In Chapter 1, he gets to the question “Who Were the Bad Guys?” right away and says “…the number of innocent people murdered seems one of the most revealing ways to measure evil.” So he looks at the body counts from both sides, the Allies (Britain, France, US., U.S.S.R..) and the Axis (Germany, Japan, Italy, etc.). The statistics plainly show that the Allies’ body count is WAY more than the Axis’. So, if we were to measure evil by total amount of people killed, this logic would clearly point out that the Allies are more “evil” than the Axis. Well, of course, there’s much more to it than just that.
Regarding the evidence for this claim and more to come? Maybury defensively says that the research is not from esoteric sources and has been freely available to the general public and to historians for years. He knows he may be faced with skeptical, disbelieving, questioning readers. Hey, he says, anyone can read the same stuff from real sources. Historians just didn’t want to touch on these certain facts, for reasons unknown; but I can take a guess and wonder if the reason we weren’t taught these “facts” is because we need to know that we were the good guys and didn’t know anything wrong in the war. Well, isn’t that sort of like saying “I’m the best human being on Earth?” Maybe slightly exaggerated, but extreme nationalism could be one of the reasons for why US historians avoided these “facts” that Maybury is claiming to be true. And this is just my theory. In the next paragraph, he says that all he has done with the research from the resources is to rearrange and highlight facts according to his Model, which is based on a particular law: Do not encroach on other persons or their property.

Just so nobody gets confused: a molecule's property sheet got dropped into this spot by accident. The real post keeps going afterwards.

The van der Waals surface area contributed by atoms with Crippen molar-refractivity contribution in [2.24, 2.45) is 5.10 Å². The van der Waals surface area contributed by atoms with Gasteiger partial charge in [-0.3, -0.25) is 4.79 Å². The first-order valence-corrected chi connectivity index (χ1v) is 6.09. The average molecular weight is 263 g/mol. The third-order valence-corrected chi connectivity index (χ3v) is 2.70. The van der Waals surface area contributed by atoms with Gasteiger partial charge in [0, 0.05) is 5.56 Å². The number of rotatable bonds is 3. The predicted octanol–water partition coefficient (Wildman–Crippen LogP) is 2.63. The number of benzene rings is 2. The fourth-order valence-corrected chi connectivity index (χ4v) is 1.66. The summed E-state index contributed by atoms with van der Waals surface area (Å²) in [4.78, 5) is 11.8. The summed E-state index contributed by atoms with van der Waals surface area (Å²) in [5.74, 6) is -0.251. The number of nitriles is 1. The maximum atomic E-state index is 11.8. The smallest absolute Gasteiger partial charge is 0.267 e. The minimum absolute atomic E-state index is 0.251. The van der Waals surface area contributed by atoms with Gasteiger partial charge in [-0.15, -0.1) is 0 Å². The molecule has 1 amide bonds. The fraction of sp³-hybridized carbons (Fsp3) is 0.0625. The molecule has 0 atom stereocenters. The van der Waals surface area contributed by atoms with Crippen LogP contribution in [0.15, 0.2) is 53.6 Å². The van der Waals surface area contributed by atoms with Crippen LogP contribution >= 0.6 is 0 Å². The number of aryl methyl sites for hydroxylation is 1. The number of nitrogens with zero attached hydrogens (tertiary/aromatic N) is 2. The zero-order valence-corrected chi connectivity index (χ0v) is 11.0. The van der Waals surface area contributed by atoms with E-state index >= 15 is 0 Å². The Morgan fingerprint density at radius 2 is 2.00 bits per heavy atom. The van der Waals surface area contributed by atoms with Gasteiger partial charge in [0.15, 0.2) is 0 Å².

With that in mind, Maybury gives us the average US citizen’s perspective on World War II: “Hitler and the Nazis were the most horrible gang of cutthroats ever seen on Earth, they killed 6 million Jews and America had to join the war to keep them from conquering the whole world.” Is that your take on World War II? Because, again, Maybury is going to tell us throughout his book that the opposite is true; we were wrong, all wrong. Sounds a bit insane, right? Well so does the average US citizen’s perspective on World War II.